Brother's condition inspires Cumberland woman's career path
CUMBERLAND — Her brother's life with Down syndrome could have been a problem for Eleanor Saffian and her family.
Instead, they have celebrated something that makes Charlie unique and has inspired Saffian's career path.
The Cumberland native is a senior at Wake Forest University in North Carolina, where she studies genetics. This summer she is an intern at Massachusetts General Hospital's Down Syndrome Program in Boston.
Down syndrome is a genetic disorder caused by an extra chromosome. The National Down Syndrome Society notes that while all those with the disorder have cognitive delays, "the effect is usually mild to moderate and is not indicative of the many strengths and talents that each individual possesses."
People with Down syndrome also have small stature, low muscle tone, an upward slant in the eyes, and one deep crease along the center of the palm, according to the society, which says "every person with Down syndrome is a unique individual and may possess these characteristics to different degrees or not at all."
Saffian, 21, who has four younger brothers, was 9 when Charlie, the youngest, was born. He just turned 13.
"I was interested in (the situation) from the educational perspective of what is Down syndrome," she said last week.
There was also the personal perspective. Her parents had explained to Saffian and her brothers that Charlie had special needs, and would take longer to do things, but that he would be able to do everything his siblings did.
Charlie was born prematurely. "Even with all the tubes attached to him, and the respirator and everything like that, it was just love at first sight," Saffian said. "And we knew that Charlie was going to be a perfect addition to our family."
All the children made hand prints after Charlie was born; his hand showed the crease that points to Down syndrome. But that's a mark of what makes Charlie special, his sister said.
All the siblings are close, too. "We all kind of deal with the Down syndrome in our own way, in terms of how it has affected our life, but Charlie ... is one of us," Saffian said, adding with a laugh, "He gets in trouble for things, and loses his iPod. When we go out to eat dinner, he orders his own. ... He's just a normal guy."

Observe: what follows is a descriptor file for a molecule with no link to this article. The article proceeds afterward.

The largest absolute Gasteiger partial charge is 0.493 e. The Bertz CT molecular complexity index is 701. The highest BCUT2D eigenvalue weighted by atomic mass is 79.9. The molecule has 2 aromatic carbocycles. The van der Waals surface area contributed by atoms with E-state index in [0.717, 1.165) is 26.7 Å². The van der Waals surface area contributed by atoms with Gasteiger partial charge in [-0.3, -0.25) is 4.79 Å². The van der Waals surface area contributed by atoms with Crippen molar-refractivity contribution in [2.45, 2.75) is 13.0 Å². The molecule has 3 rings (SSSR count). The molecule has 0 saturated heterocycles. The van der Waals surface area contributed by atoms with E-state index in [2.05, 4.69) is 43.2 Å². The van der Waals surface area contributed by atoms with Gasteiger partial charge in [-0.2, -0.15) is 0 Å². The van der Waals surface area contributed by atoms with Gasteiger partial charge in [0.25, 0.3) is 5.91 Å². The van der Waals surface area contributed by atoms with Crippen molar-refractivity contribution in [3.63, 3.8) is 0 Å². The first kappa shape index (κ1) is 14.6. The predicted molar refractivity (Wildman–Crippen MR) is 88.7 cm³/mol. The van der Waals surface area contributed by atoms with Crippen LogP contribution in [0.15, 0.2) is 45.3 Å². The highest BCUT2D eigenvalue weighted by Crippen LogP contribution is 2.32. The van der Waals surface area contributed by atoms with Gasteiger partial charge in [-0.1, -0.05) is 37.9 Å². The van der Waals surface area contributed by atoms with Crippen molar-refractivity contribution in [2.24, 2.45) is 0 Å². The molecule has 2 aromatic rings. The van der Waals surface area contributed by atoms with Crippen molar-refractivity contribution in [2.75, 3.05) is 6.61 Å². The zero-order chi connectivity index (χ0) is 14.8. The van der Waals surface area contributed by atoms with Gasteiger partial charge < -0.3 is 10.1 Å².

He's also a pro at Xbox, often beating Saffian, she fondly pointed out.
"We all have different things that make life kind of hard at times, and ... we just try to look at Down syndrome as one of those things that can make life challenging," she said, "but can also make life wonderful."
Saffian noted, for instance, that "Charlie doesn't have a mean bone in his body. Everything is great for him, and no matter what is going on, he just cares about everyone in the room, and wants to make sure that everyone is happy and ... having the best time of their life, because that's what he's having."
Her time with Charlie triggered Saffian's pursuit of a career as a genetic counselor, hoping to help parents who have children with Down syndrome, and clearing up misconceptions about the disorder.
Saffian has done research with Clifford Zeyl, an associate professor of biology, on the evolution of genetic systems. And at Mass General she is mixing "her knack for genetics with her love of working with people like Charlie and their families," according to Will Ferguson, assistant director of news and communications at Wake Forest.
Through her internship Saffian is working on simplifying the guardianship process for adults diagnosed with chronic conditions like Down syndrome, and looking to establish focus groups with patients aged 12-25 and their families to streamline the transition process from a pediatrician to an adult practitioner, Ferguson explained.
"I definitely am looking into the career of genetic counseling," Saffian said, "but I ... I am also keeping my options open in terms of really finding the best way for me to help the people with Down syndrome that I care so much about."
"Having Charlie in my life has opened so many doors for me in terms of seeing people with different situations and trying to be ... compassionate and understanding towards that," she added. "... I would just hope that people can look at our friends with Down syndrome and see how really praiseworthy they are."